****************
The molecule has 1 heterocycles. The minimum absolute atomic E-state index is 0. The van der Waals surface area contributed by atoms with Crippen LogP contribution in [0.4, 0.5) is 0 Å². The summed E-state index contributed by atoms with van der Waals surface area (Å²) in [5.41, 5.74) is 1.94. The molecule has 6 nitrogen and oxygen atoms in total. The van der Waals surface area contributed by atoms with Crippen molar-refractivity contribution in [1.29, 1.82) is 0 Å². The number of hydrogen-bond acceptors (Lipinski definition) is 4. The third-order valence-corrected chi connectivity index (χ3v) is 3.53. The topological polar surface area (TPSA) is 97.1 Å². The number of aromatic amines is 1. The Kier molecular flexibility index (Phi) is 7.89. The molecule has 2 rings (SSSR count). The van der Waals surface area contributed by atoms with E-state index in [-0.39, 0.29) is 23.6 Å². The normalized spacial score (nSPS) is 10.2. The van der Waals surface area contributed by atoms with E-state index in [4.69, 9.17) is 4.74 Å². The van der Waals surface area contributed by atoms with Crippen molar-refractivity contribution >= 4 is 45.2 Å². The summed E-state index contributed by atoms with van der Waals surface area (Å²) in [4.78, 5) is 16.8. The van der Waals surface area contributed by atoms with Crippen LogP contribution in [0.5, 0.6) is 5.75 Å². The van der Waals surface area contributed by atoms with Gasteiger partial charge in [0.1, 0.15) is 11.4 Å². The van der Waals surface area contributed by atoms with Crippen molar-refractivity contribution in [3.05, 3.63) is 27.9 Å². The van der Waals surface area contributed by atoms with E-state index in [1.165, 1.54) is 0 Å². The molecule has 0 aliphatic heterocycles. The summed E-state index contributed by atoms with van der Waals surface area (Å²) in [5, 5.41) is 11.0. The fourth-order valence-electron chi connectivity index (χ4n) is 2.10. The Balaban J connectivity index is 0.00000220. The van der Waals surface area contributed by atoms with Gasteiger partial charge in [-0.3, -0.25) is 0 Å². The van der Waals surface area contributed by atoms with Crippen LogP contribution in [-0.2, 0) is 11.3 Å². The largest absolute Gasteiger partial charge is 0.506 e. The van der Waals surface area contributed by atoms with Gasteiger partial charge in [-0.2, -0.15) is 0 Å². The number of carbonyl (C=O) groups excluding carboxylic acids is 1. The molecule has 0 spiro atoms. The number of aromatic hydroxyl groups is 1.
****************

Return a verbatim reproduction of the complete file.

The molecule has 1 heterocycles. The minimum absolute atomic E-state index is 0. The van der Waals surface area contributed by atoms with Crippen LogP contribution in [0.4, 0.5) is 0 Å². The summed E-state index contributed by atoms with van der Waals surface area (Å²) in [5.41, 5.74) is 1.94. The molecule has 6 nitrogen and oxygen atoms in total. The van der Waals surface area contributed by atoms with Crippen molar-refractivity contribution in [1.29, 1.82) is 0 Å². The number of hydrogen-bond acceptors (Lipinski definition) is 4. The third-order valence-corrected chi connectivity index (χ3v) is 3.53. The topological polar surface area (TPSA) is 97.1 Å². The number of aromatic amines is 1. The Kier molecular flexibility index (Phi) is 7.89. The molecule has 2 rings (SSSR count). The van der Waals surface area contributed by atoms with E-state index in [-0.39, 0.29) is 23.6 Å². The normalized spacial score (nSPS) is 10.2. The van der Waals surface area contributed by atoms with E-state index in [4.69, 9.17) is 4.74 Å². The van der Waals surface area contributed by atoms with Crippen molar-refractivity contribution >= 4 is 45.2 Å². The summed E-state index contributed by atoms with van der Waals surface area (Å²) in [4.78, 5) is 16.8. The van der Waals surface area contributed by atoms with Crippen LogP contribution in [0.5, 0.6) is 5.75 Å². The van der Waals surface area contributed by atoms with Gasteiger partial charge in [0.1, 0.15) is 11.4 Å². The van der Waals surface area contributed by atoms with Crippen molar-refractivity contribution in [3.05, 3.63) is 27.9 Å². The van der Waals surface area contributed by atoms with E-state index in [1.165, 1.54) is 0 Å². The molecule has 0 aliphatic heterocycles. The summed E-state index contributed by atoms with van der Waals surface area (Å²) in [5, 5.41) is 11.0. The fourth-order valence-electron chi connectivity index (χ4n) is 2.10. The Balaban J connectivity index is 0.00000220. The van der Waals surface area contributed by atoms with Gasteiger partial charge in [-0.3, -0.25) is 0 Å². The van der Waals surface area contributed by atoms with Crippen LogP contribution in [-0.2, 0) is 11.3 Å². The largest absolute Gasteiger partial charge is 0.506 e. The van der Waals surface area contributed by atoms with Gasteiger partial charge in [-0.2, -0.15) is 0 Å². The number of carbonyl (C=O) groups excluding carboxylic acids is 1. The molecule has 0 spiro atoms. The number of aromatic hydroxyl groups is 1.